Agricultural scientists from China who set a rice production record in a Dubai desert are expanding their test plantings to look for even more productive strains that suit local palates.
The average annual yield－9.4 metric tons per hectare－has already more than doubled that of previous rice cultivation efforts in Dubai led by India and Pakistan, according to Cheng Yunfeng, manager of Wuhan Haidao International, which is based in Hubei province and oversees the trial planting program.
Cheng said production was similar to high-yield varieties intended for conventional arable land.
The program, which ran from November to June, turned 3.6 hectares of barren desert near the outskirts of the city of Dubai into green paddy fields.
The rice with such abundant yields is known as saltwater-tolerant rice and is a variety developed in China that can cope with heavy salt concentrations and being submerged.
The original, wild crop, discovered on the coast of Guangdong province in the 1980s, has been developed into a family of saltwater-tolerant strains. Trial cultivations across China maximized desirable traits before the project expanded overseas.
"The success of our first trial in Dubai is a crucial step in promoting saltwater-tolerant rice across the Middle East and even around the globe," Cheng said.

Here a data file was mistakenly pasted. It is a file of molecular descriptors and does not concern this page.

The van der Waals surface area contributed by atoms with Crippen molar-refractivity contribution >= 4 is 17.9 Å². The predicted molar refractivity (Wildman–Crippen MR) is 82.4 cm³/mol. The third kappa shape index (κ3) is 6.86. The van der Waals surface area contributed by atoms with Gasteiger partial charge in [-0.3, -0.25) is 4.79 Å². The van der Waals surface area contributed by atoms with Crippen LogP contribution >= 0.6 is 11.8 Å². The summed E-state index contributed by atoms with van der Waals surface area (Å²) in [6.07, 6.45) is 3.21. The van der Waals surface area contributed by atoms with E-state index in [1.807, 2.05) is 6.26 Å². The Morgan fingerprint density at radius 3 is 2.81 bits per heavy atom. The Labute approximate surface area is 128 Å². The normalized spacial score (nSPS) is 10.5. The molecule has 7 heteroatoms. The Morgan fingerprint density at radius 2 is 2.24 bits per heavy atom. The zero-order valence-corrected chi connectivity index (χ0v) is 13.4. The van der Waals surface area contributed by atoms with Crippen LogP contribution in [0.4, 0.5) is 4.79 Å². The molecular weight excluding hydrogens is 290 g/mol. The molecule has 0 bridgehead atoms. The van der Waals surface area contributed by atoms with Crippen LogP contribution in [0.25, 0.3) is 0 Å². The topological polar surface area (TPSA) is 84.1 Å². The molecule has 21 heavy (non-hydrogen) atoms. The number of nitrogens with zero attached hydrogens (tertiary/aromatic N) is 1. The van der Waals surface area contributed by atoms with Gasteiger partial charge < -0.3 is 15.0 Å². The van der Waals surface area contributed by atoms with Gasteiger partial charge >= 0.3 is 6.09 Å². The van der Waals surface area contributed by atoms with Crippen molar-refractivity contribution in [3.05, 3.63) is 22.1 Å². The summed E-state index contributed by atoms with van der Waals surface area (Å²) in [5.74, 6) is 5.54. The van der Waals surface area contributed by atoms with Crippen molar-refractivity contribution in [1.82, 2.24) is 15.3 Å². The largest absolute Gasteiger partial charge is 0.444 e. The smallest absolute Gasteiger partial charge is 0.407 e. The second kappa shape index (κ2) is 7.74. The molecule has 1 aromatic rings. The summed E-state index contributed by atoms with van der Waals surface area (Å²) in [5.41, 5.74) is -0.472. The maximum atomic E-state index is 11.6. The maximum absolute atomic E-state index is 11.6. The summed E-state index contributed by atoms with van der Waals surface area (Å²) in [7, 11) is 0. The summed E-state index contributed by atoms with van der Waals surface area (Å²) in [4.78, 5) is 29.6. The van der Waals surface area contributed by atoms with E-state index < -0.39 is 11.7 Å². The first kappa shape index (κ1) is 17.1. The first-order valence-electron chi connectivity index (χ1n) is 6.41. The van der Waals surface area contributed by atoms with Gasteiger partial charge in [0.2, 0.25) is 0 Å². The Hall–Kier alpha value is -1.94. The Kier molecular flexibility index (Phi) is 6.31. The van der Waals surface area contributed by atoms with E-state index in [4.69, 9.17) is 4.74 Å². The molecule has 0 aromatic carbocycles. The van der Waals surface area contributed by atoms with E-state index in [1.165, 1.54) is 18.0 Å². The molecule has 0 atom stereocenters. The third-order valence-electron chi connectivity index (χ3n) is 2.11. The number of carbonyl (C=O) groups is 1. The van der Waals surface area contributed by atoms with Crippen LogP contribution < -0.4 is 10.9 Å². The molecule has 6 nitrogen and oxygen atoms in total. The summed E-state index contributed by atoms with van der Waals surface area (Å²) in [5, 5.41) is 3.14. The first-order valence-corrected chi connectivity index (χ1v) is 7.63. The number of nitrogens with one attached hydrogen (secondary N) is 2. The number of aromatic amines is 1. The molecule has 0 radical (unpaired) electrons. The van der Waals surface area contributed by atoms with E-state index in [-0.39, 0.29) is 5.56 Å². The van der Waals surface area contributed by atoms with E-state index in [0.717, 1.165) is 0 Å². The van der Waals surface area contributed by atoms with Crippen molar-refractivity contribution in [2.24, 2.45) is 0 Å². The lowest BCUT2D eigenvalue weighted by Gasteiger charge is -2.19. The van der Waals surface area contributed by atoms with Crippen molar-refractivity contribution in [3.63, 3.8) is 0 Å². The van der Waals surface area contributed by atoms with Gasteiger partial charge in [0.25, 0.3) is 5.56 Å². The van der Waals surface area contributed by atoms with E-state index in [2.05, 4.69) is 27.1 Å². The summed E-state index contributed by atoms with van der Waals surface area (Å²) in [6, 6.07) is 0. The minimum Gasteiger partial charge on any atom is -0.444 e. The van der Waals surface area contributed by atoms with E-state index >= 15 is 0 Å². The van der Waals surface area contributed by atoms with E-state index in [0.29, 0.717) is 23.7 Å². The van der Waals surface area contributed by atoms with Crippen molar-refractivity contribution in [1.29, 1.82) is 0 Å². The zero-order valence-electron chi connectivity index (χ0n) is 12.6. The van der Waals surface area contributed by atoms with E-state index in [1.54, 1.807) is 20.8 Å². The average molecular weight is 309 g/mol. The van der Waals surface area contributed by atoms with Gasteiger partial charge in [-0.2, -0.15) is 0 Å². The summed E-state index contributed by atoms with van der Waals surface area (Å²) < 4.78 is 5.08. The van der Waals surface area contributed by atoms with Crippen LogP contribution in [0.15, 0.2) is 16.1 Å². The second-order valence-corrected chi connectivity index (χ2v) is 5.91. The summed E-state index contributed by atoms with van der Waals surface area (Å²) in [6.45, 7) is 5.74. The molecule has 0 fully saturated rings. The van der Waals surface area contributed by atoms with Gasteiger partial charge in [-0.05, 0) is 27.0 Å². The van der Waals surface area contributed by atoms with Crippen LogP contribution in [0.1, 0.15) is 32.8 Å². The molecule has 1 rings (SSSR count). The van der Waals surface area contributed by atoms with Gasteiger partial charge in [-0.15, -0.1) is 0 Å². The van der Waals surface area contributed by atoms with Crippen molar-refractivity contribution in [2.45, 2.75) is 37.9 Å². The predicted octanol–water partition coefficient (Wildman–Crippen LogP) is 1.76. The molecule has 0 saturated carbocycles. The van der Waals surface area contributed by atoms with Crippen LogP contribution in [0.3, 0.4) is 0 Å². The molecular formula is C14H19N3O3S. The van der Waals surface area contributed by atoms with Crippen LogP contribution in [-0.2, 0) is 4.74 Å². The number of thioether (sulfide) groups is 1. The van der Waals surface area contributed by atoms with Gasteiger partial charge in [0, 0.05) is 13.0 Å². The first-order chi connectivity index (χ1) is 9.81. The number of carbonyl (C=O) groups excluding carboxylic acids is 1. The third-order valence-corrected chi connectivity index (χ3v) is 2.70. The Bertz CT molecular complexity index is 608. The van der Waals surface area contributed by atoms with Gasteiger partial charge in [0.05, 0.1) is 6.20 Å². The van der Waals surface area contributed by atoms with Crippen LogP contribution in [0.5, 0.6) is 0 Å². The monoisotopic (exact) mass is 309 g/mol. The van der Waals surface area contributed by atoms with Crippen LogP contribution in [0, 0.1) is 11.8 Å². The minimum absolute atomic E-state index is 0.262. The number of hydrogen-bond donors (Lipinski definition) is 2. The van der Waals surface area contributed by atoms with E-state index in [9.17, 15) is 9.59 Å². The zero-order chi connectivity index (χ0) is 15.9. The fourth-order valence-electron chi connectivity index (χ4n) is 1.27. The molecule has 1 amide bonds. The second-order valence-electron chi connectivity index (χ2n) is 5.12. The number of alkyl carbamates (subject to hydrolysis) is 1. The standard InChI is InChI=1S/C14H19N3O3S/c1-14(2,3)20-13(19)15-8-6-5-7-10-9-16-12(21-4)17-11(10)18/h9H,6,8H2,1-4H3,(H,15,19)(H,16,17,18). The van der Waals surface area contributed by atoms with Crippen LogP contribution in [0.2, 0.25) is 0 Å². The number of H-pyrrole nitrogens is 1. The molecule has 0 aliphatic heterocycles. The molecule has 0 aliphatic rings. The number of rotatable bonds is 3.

A decadelong cooperation plan was signed in mid-July to further expand trial plantings and encourage commercial adoption across the United Arab Emirates, he said.
Trying to grow rice in rocky desert soil is a huge undertaking in itself. In Dubai, a shortage of fresh water compounded the challenge and thwarted decades of attempts to grow crops on a large scale there.
"Ground water used for irrigation in Dubai has an average salt content of 1.6 percent, almost equivalent to the water in the South China Sea," Cheng said. "That would kill tender seedlings for sure.
"To address the issue, we first used the traditional approach of diluting the water's salt content to about 0.6 percent. More importantly, we adopted a dry, direct-seeding method that reduces demand for irrigation water.
"There is no need to apply the dry-seeding approach in our planting center in Wuhan, since the city has sufficient fresh water. But in foreign lands, it's crucial to upgrade techniques to adapt to local conditions."
The bold move to switch seeding approaches meant intense manual labor was needed to complete the planting quickly.
"We transported two rice-sowing machines from China to speed up the process," Cheng said.
But Dubai also has advantages, such as warm temperatures and abundant sunlight that foster the growth of rice.
"In the past year, we have collected a certain amount of data and information that will help us determine optimal sowing seasons in the future and assess how different agricultural practices, including irrigation and use of fertilizers and pesticides, affect eventual output," Cheng said.
In future trial plantings, the company aims to isolate productive rice strains while further enhancing their resilience and fine-tuning the texture to the palates of local residents, who prefer fluffy rice to sticky rice.
"Efficient use of scarce water sources is also on top of our agenda," he said.